My mother, Alice Mabel Coates, was born in 1908 in Walthamstow, London, one of ten children. I loved to hear her stories. Her father, Arthur Edward Bowes, was a large imposing man who forged his own destiny. Ran away to sea at the age of 13. Married Louisa, from Lyons, France. They started a baker's shop which failed when soft-hearted Louisa gave away bread to poor people. Later Arthur Bowes became manager of a large pickle factory near Royal Arsenal, Woolwich, with about fifty staff. I never knew my grandfather, nor any other grandparent. Mum told me over and over about her life in her young days. She sadly missed her mother who died of consumption (T.B.) Alice was only 7 years old and she was brought up by her elder sisters, Rose and Jessie. Rose never married; she was left a cripple with a humped back after a road accident. They had a younger sister who died when she was very young; six older brothers completed the family. Jessie got Alice a job with her in a laundry, a large warehouse where women washed, boiled, scrubbed, starched, dried and ironed all kinds of cotton clothing and household linen sent in by people who could afford to pay for this service in the days before washing-machines. Household linen, shirts, dresses, aprons and underwear, all were returned within days hand-washed, starched and immaculately ironed. Large coppers full of suds, tubs for rinsing and starching, big wooden mangles turned by hand, clothes pegged on lines to dry, long folding tables, ironing tables, irons heated on fires, all in a constantly steamy atmosphere made the girls prone to rheumatism, colds and neuralgia. Work was not too plentiful then, and they were grateful. Mum had always dreamed of becoming a shorthand typist, but the cost of a Pitman's course was out of reach. She never lost the art of folding sheets, nor the habit of ironing every fold of every item. Pawn shops enjoyed a brisk trade, particularly midweek. It was quite common for women to pawn their wedding rings at "Uncle's" on Tuesday to buy food for the family's dinner, then redeem it on pay-day. Mum told me how, on one occasion her mother pawned her son John's best suit on a weekday, planning to put it back in the wardrobe for the weekend when he would need it. He found out and was very angry. He hit his mother, knocking her down the stairs. Years later, when Uncle John was working in the "Daily Express" newspaper printing works in Fleet Street an accident with the guillotine cut off his right arm just below the elbow. Mum felt justice had been done. It was the arm he had raised in anger to his mother.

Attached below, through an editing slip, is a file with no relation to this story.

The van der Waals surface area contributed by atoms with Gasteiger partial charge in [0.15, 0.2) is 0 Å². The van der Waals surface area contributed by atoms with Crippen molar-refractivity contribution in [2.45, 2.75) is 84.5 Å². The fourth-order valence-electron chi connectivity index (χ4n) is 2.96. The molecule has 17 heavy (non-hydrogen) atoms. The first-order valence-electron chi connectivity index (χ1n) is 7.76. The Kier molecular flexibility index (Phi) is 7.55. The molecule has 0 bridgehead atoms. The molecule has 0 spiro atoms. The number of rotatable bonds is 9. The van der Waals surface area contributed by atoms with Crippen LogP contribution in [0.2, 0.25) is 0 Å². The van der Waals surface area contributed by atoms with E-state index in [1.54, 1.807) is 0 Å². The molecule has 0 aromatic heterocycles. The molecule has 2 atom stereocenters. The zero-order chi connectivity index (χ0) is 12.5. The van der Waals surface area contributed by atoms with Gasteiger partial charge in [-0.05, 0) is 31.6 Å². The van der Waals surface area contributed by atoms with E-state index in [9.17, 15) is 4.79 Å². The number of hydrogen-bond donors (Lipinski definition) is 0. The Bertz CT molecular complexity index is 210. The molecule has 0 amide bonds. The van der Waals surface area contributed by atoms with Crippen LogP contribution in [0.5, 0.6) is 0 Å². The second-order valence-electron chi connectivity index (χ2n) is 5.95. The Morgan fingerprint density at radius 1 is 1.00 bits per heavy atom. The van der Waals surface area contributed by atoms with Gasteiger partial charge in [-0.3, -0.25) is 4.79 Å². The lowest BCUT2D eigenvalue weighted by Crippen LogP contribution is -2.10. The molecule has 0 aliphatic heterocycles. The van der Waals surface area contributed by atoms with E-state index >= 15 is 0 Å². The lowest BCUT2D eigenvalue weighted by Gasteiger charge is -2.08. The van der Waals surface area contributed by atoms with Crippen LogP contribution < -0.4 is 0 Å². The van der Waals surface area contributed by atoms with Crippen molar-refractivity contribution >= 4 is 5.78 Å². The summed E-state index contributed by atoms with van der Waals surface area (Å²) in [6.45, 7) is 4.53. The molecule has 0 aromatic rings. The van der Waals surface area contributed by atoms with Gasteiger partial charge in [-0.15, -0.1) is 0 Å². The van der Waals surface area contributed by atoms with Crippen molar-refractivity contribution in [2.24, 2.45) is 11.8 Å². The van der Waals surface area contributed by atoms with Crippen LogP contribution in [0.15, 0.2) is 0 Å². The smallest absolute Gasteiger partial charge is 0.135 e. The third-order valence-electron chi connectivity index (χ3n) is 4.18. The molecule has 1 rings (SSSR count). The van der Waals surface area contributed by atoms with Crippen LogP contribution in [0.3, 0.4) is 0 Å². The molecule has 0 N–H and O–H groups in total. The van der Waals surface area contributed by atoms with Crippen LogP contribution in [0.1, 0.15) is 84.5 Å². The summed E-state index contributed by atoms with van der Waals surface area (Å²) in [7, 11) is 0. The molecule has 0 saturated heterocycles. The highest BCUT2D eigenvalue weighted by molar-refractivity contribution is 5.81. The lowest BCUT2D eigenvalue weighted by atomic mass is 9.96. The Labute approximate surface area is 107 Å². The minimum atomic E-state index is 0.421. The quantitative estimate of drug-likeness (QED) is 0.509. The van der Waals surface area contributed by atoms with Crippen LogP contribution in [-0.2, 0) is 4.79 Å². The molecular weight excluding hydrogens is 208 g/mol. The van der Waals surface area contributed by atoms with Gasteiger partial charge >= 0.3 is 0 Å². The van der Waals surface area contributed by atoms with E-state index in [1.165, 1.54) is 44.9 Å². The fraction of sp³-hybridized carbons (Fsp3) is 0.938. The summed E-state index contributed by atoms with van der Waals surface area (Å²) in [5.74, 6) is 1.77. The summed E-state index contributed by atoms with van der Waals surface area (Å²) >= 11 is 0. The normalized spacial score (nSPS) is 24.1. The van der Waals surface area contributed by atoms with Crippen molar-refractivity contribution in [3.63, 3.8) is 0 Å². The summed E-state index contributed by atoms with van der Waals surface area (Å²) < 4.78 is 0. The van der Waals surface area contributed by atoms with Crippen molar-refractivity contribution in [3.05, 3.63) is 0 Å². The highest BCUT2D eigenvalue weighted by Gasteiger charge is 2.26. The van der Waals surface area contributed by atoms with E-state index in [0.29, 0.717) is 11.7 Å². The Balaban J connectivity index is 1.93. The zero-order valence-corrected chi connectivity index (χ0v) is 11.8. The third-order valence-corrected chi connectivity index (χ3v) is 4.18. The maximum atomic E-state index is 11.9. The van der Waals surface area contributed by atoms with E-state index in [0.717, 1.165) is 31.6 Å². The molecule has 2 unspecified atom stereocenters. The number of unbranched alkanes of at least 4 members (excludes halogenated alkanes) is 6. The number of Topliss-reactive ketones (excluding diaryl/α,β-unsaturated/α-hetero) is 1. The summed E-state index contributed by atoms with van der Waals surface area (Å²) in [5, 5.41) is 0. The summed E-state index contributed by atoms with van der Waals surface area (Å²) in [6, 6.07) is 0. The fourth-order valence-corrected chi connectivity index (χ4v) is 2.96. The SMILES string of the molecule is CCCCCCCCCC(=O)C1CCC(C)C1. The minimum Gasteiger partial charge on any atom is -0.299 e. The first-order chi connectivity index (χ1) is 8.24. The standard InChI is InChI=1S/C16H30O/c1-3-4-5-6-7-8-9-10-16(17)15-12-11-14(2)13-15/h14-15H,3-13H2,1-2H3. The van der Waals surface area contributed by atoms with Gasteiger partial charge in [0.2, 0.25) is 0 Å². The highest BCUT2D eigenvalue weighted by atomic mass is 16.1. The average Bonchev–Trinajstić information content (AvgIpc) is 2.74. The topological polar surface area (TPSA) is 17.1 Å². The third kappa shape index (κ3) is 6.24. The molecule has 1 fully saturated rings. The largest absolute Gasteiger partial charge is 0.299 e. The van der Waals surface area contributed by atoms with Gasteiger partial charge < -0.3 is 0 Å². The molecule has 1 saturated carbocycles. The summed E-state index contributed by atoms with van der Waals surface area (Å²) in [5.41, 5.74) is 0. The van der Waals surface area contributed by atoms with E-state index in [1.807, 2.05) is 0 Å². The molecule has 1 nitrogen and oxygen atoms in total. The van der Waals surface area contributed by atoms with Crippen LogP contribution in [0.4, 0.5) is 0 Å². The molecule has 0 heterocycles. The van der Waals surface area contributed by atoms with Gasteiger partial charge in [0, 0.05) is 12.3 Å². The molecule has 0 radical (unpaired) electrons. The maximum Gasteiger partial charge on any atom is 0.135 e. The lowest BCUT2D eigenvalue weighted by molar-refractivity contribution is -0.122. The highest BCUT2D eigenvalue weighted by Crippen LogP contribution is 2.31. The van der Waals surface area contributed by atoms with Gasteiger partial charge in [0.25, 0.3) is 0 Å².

The Bowes Descendants 1964

My mother, Alice Coates, is in the centre of this photo holding my daughter Belinda.
It was just before we sailed for Australia - leaving these people forever.

The Bowes Family c. 1925. My mother, Alice Bowes, is front left, her father Arthur Bowes is centre.

Friday, August 15, 2008

Christine's Story

What a glorious feeling it was to read the almost completed "Under the Frangipanni Tree" by Christine Lucas. It is a gripping story of siblings trapped in the confines of a family of dysfunctional adults and their struggle to retain some normalcy of childhood despite constant physical and sexual abuse by both parents. Christine describes the children's pain and torment in a discreet and dignified manner and retains this outer composure to the end without slipping into the abyss of blame and bitterness. Her story conveys in the most spiritual way the realisation of hope and recovery for sufferers of sexual degradation and hurt.

Abandoned by her deranged mother at birth, who reclaimed her from foster parents at the age of four, Christine retained the will to survive the depravity into which she was thrust as she was taken into her "new" family home. This strength of purpose extends now in her attempt to tell her story in order to help others. To this end she includes a comprehensive glossary of agencies and resources.

I was with Christine when she embarked on her book as a student of the Redcliffe University of the Third Age, and now, some four years later I wept tears of joy and mixed emotions when her book arrived in my mail-box ready for the final edit and publication. There is still a way to go before "Under the Frangipanni Tree" appears on the bookshelves, but I know Christine's determination will make sure it reaches its target.